OCAD Studio: Pencil Portrait 4

Materials

  • Paper (preferably good quality paper that will hold up to erasing)
  • Mixture of pencils of differing hardness (2B, B, H, HB etc.)
  • Kneadable eraser
  • Drawing Board
  • Tape

 

Method

  • Begin rounding the medium forms by softening the transition between the halftones and shadows blocked in during the previous stage.
  • Only soften the transitions where the forms are round, some forms will be sharper so they will not need to be softened.
  • While you are softening forms you can take the opportunity to even out your shading, it’s best to use a fine point (either a fine mechanical lead or a well sharpened hard pencil).
  • Even out the shading by erasing where the be is too dark and adding when it’s too light.
  • Avoiding working on the details yet, leave that for the next stage. For now just focus on medium forms like the cheeks, chin and forehead etc.

OCAD Studio: Pencil Portrait 3

Blocking in Form Through Halftones

  • Now that the shadows and dark tones are roughed in, you can begin developing the form by adding halftones.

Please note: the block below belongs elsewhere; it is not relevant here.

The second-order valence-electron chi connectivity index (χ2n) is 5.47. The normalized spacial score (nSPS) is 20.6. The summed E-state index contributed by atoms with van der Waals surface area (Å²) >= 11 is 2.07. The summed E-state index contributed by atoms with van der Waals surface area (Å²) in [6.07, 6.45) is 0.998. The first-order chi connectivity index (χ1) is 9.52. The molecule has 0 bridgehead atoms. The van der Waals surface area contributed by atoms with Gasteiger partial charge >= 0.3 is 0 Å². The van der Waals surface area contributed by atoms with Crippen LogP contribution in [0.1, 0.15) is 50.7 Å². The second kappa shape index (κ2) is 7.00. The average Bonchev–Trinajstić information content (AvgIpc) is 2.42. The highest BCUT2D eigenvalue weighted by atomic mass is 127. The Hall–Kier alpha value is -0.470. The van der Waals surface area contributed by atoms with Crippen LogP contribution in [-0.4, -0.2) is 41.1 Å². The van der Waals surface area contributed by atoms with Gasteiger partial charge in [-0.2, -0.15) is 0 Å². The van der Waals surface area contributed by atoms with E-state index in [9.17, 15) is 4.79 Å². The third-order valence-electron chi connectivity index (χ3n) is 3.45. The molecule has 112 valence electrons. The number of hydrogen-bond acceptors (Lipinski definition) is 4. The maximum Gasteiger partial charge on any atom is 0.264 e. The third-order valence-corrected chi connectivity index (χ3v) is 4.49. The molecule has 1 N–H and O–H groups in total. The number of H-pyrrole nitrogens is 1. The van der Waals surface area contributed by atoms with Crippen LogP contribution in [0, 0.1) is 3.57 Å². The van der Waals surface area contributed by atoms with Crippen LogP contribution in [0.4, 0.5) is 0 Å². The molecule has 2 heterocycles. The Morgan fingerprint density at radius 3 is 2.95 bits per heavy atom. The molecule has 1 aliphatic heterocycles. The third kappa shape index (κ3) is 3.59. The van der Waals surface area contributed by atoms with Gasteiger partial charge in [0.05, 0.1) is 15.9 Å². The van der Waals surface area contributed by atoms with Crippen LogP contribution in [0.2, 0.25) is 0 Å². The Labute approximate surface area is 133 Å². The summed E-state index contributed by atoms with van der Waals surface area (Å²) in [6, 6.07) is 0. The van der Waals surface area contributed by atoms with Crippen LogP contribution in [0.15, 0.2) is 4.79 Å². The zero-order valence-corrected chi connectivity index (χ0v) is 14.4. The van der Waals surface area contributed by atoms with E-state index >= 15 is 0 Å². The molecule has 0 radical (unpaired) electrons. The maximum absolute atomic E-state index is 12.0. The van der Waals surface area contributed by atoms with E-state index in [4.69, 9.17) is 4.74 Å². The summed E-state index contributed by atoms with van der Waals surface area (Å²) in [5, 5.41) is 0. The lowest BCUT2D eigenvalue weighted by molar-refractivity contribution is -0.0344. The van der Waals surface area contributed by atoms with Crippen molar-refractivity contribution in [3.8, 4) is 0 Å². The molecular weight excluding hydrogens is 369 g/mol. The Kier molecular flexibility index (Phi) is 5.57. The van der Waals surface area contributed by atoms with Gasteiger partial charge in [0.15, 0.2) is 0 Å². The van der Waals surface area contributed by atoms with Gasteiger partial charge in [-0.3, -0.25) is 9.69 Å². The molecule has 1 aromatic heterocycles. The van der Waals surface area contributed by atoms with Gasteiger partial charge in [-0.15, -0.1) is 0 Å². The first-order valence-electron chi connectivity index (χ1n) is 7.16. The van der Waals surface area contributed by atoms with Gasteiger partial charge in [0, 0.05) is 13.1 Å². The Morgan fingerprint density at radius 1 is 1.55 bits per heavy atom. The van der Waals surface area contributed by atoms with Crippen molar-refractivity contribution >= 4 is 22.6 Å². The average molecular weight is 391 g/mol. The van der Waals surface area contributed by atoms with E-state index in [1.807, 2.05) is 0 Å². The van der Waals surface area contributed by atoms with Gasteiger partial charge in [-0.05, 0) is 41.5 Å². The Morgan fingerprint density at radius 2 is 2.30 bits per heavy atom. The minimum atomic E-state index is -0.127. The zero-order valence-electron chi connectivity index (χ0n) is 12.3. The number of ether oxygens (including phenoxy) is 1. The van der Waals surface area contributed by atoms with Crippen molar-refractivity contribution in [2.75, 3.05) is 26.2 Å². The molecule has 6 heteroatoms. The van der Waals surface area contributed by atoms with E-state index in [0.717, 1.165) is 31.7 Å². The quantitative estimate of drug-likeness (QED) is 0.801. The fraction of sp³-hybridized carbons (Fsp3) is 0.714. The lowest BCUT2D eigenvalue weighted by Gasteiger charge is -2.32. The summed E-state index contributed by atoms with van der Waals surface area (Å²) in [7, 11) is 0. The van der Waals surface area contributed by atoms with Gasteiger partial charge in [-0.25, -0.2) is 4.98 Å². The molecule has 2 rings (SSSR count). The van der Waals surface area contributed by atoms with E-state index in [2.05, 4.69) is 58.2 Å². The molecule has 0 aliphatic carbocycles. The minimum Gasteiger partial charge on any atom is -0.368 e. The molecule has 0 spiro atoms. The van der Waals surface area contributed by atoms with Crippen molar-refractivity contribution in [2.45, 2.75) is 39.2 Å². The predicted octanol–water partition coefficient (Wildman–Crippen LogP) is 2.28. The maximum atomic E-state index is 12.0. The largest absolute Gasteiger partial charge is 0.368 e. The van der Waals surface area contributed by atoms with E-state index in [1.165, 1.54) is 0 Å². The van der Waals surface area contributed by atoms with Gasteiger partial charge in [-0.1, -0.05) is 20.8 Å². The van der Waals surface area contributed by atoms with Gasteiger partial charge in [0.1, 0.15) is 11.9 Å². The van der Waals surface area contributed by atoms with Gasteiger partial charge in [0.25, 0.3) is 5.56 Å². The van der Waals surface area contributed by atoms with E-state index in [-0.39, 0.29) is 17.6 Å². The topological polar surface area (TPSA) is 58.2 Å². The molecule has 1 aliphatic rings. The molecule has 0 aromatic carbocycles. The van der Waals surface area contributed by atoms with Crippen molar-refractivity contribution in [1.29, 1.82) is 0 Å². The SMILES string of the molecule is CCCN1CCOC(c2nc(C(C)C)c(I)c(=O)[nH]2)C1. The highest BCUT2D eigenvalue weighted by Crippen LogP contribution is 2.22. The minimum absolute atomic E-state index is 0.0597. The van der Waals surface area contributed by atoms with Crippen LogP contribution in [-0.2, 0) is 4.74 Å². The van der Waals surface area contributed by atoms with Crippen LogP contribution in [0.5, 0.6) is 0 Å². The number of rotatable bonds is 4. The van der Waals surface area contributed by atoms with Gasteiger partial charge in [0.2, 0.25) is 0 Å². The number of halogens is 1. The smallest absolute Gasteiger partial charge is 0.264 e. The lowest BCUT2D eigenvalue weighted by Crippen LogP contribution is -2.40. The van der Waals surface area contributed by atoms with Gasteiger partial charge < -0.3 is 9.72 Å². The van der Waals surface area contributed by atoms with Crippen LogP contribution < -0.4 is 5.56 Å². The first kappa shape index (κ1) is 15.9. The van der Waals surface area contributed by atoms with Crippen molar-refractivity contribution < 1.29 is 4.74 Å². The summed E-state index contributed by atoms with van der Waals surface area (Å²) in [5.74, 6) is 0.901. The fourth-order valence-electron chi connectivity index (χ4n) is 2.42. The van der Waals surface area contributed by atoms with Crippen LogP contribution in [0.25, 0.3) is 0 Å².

• It is best to add tone in blocks or ‘planes’ as you still want to keep things as simple as possible to allow for changes.
  • As each plane turns towards the light it will get darker – the closer the tone is to the shadow, the darker it will be.
  • It will enhance the sense of the big form of the head by figuring out where the lightest highlights are and darkening away from this point generally and gradually.
  • Once the planes are blocked in, you can go back and erase highlights and lighten tones where necessary.

OCAD Studio: Pencil Portrait 2

Developing the Shadows

Materials

  • Paper (preferably good quality paper that will hold up to erasing)
  • Mixture of pencils of differing hardness (2B, B, H, HB etc.)
  • Kneadable eraser
  • Drawing Board
  • Tape

Working within the Shadows

  • Using the construct that you created in the first stage, begin developing the variations with the shadows or darker tones. The construct that you drew last week separated the dark shapes from the light so you can use this as a guide.
  • Begin by laying in the darkest parts of the shadows as this will give you a better idea of how much range you have between the lightest tones and darkest tones.
  • Now work across the drawing, patching in planes of varied tone, you can be quite loose as you are just trying to approximately reach the tones.
  • It’s best to build up your values slowly, always checking to see if the relative relationships between all the tones is correct.
  • When you have added and roughly adjusted all the dark tones, you have finished this stage and you will have a solid starting point for the rest of your drawing.